A casual conversation with Raymund Marasigan about the Eraserheads' Huling El Bimbo concert

A casual conversation with Raymund Marasigan about the Eraserheads' Huling El Bimbo concert


For a guy who's been retired since August, Raymund Marasigan is busier than ever.

It was raining crazy all over Metro Manila on Monday (19/09), but that didn't keep him from being the responsible man that he is and running errands. In fact, the past week had been insane. Between Party Pace gigs with Badjao de Castro and Eco del Rio, prepping for Sandwich's No Goodbyes mall tour and their upcoming U.S. tour, to producing music for up-and-coming artists, there was a historical event under wraps that would ruin his retirement, at least until December.

The Eraserheads are returning to the stage for a special one-night concert. Titled Huling El Bimbo, the show will be taking place at the SMDC Festival Grounds (it's near Mall of Asia) on 22 December 2022. That's basically everything Marasigan could share at this point, but there is a story he wants to tell leading up to the second his phone wouldn't stop buzzing with messages from friends and relatives he didn't know he had. Before anything else, he wants to let everyone know that he doesn't know how or where you can get tickets (but you can get them here, eventually).


The morning after Sandwich played a killer show at 19 East in Sucat last week, Marasigan—who now wants to be called by his new nickname Rayray—was woken by Darwin Hernandez of Soupstar at 9 a.m. for a meeting. "I'm here outside your gate. I'm picking you up. We have a meeting with some people," Hernandez said over the phone.

Hungover from the night before, whatever took place from that moment on was a blur. Marasigan had his daughter, Atari, with him so he wouldn't have to repeat everything to her later, but mostly for her to absorb all the information on his behalf.

After the meeting, Buddy Zabala turned to Marasigan and said, "See you later." Slightly disoriented, thinking about the launch of his new Allryd jerseys with Party Pace at Suez & Zapote in Makati City, Marasigan asked, "Are you coming to the show?"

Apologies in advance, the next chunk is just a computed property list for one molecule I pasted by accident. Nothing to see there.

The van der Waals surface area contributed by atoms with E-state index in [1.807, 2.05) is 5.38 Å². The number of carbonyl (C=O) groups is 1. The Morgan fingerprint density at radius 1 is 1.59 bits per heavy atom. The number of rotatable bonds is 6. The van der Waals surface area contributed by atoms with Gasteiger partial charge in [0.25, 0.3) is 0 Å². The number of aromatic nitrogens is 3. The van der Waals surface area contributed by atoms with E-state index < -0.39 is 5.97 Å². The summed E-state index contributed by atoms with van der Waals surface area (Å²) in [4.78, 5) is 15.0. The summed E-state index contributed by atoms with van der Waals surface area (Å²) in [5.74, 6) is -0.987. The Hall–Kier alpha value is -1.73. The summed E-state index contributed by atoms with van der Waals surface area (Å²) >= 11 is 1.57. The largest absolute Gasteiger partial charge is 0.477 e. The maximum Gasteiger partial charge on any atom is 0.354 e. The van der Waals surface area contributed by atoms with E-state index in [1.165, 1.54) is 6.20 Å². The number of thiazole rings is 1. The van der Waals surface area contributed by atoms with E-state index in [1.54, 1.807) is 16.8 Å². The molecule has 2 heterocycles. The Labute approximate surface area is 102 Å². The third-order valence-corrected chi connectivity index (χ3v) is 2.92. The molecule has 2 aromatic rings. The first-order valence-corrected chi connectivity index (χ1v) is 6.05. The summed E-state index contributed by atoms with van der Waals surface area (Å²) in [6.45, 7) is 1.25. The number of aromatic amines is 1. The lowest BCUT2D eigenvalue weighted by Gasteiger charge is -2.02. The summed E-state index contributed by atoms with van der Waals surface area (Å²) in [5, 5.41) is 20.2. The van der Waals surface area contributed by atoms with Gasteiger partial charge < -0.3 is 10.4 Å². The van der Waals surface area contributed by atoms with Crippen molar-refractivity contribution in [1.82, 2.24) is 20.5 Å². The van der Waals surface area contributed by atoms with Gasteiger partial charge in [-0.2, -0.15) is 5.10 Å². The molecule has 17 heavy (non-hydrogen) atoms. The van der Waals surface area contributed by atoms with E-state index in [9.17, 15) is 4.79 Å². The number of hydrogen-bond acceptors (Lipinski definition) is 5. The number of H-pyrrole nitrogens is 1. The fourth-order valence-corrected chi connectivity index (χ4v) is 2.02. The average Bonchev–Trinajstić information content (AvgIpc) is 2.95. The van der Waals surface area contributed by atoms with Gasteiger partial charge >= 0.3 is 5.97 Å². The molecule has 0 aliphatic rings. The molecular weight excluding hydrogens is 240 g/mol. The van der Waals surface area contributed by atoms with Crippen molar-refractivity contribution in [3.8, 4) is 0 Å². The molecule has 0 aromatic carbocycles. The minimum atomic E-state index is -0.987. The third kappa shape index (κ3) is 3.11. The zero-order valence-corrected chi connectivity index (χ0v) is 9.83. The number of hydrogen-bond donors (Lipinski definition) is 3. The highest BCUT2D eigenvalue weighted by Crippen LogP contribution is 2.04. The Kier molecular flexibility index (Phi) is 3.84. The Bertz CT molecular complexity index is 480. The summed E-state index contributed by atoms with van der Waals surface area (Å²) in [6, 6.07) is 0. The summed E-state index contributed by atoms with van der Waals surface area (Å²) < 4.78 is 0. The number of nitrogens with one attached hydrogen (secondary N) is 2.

Apparently, there was another meeting happening that night sometime between 6-8 p.m. But Marasigan doesn't check his email, so whatever messages that were sent his way weren't read.

"In my mind, it wasn't gonna happen tonight," Marasigan says. "I said to myself, 'I've seen this. It's not gonna happen.'" But it did. Hernandez called Marasigan over for the meeting, and he hopped on his bike and pedaled from Makati to Taguig, arriving drenched in sweat while the people he came to meet were dressed to the nines.

"It was awkward," Marasigan confesses, chuckling to himself, as he looks back at what transpired during their meeting. "Obviously, we are famously not close, especially in the past few years. Kami lang ni Buddy, we have no problems because I see him every week. With the four of us, it's really, really awkward. We haven't talked. We've been distancing from each other. Pero buti na lang the kids and partners were there. Wala naman silang issues. Then when it was finally over after a few minutes, I said, 'I gotta go. I have a gig to play.'"

That wasn't the end of it. Marasigan had a blast at his Allryd gig with Party Pace, but he was dragged out of bed yet again the following morning for a photoshoot. Yet again, it was awkward. Luckily for Marasigan, he was backed by his Party Pace bandmates, who joined him at the shoot with Xander Angeles for emotional support.


"It was the first shot. The most critical," Marasigan recalled, cringing at the memory of the quiet studio. "Fifty people have their cameras and phones. You're all dressed, made up. You're not a model. You don't know how to pose without a guitar. Behind the drums, I can get a hundred different shots and I'll look good—but without a guitar and with four other awkward grown men... Tahimik eh. Walang usap eh. The four of us are awkward together ever since—it's nothing new. We're not comfortable without equipment. We're not comfortable with each other."